Remnants Of Authenticity #2 Guadalupita, New Mexico. Sometimes I come across a building and everything about it says authentic. In this case, tin roof and shadows, puttied in glass in the window frames and my guess is… a gas flue or perhaps a wood stove pipe not to code. New Mexico has no end of wonderful architectural details. The simplicity of this home intrigued and inspired me. Here’s another image from October. Thanks for looking. G
Remnants Of Authenticity #1. For the past 12 years I’ve been collecting images of architecture and building details, sometimes whole buildings in decay, more often than not, the tenuous details moments before it’s ultimate demise. So many of the buildings I’ve photographed have expired or are transitioning to rubble. Soon the old adobes will be interred from whence they came. A slightly raised mound, with scattered timbers will remain, as a reminder when the earth has reincarnated all the other elements. “Ashes to ashes dust to dust” … there’s a lot of coming and going in New Mexico! Stay tuned for more images. Thanks for looking. G
Building marked from drive by gunshot blasts in the San Luis Valley, Colorado. Remnants of a gas stop on Colorado Highway 139. I feel sure it thrived for sometime. Now it’s a target for folks to direct their gunsights on as they pass the location that once provided a livelihood for a family or two. Thanks for looking. G
Ghostly drapes on the “Minnesota Zephyr, Stillwater Carriage” in the Alamosa Railyards, Colorado. It is eerie to walk between the carriages and see the remnants from a bygone era. I can imagine the travelers on the train looking out the windows as the scenery went by, their eyes full of wonder, where ever they were heading. Here are more details on the train from Wikipedia. Thanks for looking. G
“Out and About” Photography Exhibit In The Fechin Studio, Taos Art Museum at Fechin House.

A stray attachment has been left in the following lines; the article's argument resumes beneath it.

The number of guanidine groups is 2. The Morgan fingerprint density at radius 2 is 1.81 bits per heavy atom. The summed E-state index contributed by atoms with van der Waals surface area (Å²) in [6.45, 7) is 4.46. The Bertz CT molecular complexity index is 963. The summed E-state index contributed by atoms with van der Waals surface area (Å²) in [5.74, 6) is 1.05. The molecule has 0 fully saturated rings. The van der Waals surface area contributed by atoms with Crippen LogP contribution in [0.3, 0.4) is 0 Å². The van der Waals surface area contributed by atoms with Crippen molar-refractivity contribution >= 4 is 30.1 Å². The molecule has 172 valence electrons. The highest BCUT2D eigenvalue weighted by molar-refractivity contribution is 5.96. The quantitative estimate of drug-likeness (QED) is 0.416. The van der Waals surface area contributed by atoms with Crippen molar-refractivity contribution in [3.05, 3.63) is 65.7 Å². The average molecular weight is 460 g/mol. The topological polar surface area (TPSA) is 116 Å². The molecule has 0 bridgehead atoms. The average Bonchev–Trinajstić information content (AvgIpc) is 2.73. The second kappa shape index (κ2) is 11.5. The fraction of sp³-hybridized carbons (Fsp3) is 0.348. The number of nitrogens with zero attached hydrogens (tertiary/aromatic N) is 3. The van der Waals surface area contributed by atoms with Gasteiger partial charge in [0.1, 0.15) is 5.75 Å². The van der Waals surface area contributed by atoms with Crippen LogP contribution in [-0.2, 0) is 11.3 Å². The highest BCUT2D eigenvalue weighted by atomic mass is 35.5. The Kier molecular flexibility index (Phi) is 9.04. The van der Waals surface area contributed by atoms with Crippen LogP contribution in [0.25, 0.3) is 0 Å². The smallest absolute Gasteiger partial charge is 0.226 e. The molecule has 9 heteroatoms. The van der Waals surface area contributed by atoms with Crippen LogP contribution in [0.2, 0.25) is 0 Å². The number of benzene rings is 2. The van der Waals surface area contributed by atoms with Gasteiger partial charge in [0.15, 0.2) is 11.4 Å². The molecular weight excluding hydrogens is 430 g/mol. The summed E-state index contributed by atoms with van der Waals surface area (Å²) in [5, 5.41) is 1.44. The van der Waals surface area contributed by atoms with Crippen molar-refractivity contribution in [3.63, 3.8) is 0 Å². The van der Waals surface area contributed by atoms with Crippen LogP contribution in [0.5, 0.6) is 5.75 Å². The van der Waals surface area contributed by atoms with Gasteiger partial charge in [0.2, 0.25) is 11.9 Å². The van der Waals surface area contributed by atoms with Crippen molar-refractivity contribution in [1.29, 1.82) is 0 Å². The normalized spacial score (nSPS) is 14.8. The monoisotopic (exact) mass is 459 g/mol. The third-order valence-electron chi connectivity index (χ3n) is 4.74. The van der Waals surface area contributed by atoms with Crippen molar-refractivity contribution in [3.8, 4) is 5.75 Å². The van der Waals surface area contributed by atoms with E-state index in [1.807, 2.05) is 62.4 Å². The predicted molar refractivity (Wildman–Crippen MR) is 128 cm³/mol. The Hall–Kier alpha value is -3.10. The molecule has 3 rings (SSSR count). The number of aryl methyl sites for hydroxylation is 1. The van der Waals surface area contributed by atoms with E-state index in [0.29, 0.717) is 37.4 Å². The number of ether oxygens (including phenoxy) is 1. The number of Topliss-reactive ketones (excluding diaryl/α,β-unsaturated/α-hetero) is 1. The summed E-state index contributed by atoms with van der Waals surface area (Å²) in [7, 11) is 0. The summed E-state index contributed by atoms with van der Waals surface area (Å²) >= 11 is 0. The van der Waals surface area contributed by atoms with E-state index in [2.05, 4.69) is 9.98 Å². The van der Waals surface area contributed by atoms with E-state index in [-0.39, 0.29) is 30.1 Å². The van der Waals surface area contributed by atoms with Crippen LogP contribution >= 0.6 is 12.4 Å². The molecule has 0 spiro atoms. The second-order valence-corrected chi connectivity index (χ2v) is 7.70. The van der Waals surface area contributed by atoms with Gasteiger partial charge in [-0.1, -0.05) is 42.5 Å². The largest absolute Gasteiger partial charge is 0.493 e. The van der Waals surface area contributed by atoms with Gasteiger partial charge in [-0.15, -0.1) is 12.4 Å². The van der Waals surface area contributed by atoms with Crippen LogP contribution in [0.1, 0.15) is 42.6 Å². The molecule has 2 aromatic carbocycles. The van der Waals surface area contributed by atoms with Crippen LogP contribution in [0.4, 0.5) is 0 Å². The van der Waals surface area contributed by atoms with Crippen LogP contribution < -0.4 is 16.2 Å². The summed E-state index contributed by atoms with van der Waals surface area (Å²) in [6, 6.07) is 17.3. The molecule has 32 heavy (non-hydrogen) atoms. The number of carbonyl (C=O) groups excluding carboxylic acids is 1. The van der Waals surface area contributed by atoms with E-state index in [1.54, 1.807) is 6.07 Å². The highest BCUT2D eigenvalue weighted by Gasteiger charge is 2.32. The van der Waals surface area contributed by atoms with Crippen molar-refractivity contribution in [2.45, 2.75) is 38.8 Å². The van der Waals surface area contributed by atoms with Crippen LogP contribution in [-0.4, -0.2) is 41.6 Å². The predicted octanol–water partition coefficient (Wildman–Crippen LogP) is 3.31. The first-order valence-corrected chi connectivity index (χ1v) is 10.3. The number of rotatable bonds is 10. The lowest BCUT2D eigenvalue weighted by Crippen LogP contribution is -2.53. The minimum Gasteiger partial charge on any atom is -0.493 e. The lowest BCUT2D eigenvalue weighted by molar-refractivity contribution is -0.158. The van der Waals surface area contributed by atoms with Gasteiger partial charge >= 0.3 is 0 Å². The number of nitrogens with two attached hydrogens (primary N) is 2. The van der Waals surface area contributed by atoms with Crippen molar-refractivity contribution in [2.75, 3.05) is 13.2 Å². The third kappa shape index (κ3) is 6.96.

If you are in Taos from now through the end of April 2018 please visit the Taos Art Museum at Fechin House. I am honored to have two dozen pieces hanging in this solo exhibit entitled “Out And About” in the beautiful Fechin Studio. Reception Saturday March 10, 4 – 6pm Click here for more information
Located at Taos Art Museum at Fechin House – 227 Paseo del Pueblo Norte, Taos, New Mexico 87571
New Work. “Remnants”
The Fechin Studio is proud to present the photographs of Geraint Smith, hanging now through April. The exhibition, entitled “Out and About”, showcases Geraint’s ability to capture the iconic images of Northern Mexico and Southern Colorado.
Geraint quotes Dewitt Jones, “The banquet is spread constantly, with no thought of whether anyone will attend. If I were receptive enough, perhaps I would see it in everything. But I’m not, so photography is one of the tools I use to help me concentrate, to help me see deeply, to block out all that is extraneous and see that which is essential.”
Through the veil of decay, two crosses. The irony here? This little chapel is undergoing a restoration. When I first visited the building many years ago, there was graffiti on the walls, inside and out, empty liquor bottles, remnants of a campfire and an invite from a few locals to “hang out”. I declined the offer and moved on. The restoration from the ashes of time, is a dedication, a reverence for the traditions by those involved, and makes a change from the alternative I encountered long ago, so prevalent in so many cases. Thanks for looking. G
Potato Cellar, San Luis Valley, Colorado. When I came across the abandoned cellar I saw many angles and compositions, but the one that struck me the most was the burlap potato sacks left hanging over a wire. Out of all the remnants left behind in this place these were the only objects that represented, singularly and collectively, the sole nature of this place. There were many more objects that informed me a little about the original purpose of the potato cellar, but these burlap sacks left me knowing it’s exact purpose. Upon encountering this grouping I made a picture which conjured up an image of the last person to leave, the one who hung them over the wire and walked away. Thanks for looking. G
Chaco Canyon room and moon. When ever I enter a room in the ancient pueblo ruins in Chaco Canyon, I always look up. The sky encompassed by an aperture of undulating shadows, skillful and meticulously layered stone work, draws my gaze upward to a view that, perhaps, the pueblo inhabitants never had. Ceiling and roof timbers have long since deteriorated leaving only remnants of them protruding out of layers of stone and an open view to the heavens above. Thanks for looking up. G